Skip to main content

Identity state replication

Most self-sovereign identity protocols rely on zero-knowledge proofs when interacting with smart contracts. This approach typically requires some stateful metadata (let's call it the state) available on-chain.

Generally, this metadata falls into two categories:

  • Merkle tree roots
  • Nullifiers

Iden3 protocol uses three sparse Merkle trees to track all the issued and revoked credentials.

Galxe Protocol uses nullifiers for sybil resistance and Merkle trees for revocable credentials (they are irrevocable by default).

WorldCoin keeps a Merkle tree of all identities and allows using nullifiers for sybil resistance.

Cross-chain identity challenges

The stateful nature of the on-chain identity protocols hinders the portability of credentials. The state must be replicated when submitting a zero-knowledge proof to any chain other than the primary one.

The state replication process introduces a few challenges:

  1. It must be protected from spoofing of the metadata
  2. It must ensure that the replicas are always reasonably up-to-date
  3. It should be decentralized so there's no single point of failure
  4. It should minimize the gas fees on the target chains

Rarimo's cross-chain state replication on-demand

Rarimo has faced the same challenges when implementing its cross-chain identity protocol. As a result, an on-demand cross-chain state replication protocol was created.

In a nutshell, it's a hub-and-spoke where the source chain is the single source of truth. Each target chain has a lightweight state contract updated on-demand when a user wants to submit proof. The state updates are protected from spoofing by a decentralized network of oracles observing the state updates on the source chain and a decentralized network of validators that secures these updates with a threshold signature (TSS).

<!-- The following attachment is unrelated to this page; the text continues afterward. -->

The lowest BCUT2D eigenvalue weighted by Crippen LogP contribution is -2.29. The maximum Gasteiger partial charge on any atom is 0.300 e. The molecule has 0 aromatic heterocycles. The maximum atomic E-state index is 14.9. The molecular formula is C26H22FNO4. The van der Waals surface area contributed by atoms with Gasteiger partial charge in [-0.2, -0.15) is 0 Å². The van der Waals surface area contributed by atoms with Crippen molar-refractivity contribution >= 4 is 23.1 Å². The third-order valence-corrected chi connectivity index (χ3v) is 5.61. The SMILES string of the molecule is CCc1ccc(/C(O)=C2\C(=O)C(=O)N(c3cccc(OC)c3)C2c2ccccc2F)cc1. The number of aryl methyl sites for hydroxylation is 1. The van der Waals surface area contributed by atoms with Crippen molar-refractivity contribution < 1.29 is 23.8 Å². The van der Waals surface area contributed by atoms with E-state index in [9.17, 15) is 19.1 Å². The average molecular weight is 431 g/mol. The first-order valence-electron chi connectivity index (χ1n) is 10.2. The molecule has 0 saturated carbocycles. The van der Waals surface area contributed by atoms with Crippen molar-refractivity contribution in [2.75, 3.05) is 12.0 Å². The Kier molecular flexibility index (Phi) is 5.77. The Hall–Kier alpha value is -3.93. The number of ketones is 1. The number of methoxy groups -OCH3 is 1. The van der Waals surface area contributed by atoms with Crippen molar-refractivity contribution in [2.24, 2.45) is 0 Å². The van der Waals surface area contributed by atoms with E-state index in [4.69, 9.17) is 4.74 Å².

Let's look at its inner workings in more detail by following the state replication from Ethereum to Polygon:

The key benefits of this solution are:

  • Decentralization and resilience. There's not a single point of centralization in the entire flow.
  • Security. The destination chains are protected from state spoofing by a decentralized network of oracles and validators with material incentives (PoS).
  • Cost efficiency. The solution can be scaled to any number of destination chains because the lightweight state contracts are lazily updated. The use of TSS makes the state updates as cheap as checking a single ECDSA signature. The fees can be paid either by the user or a relayer service.
  • State relevancy. The on-demand approach ensures that the state is always recent on any target chain.
  • Support for any EVM-compatible destination chains. WASM-based options can be reasonably easily added upon a request.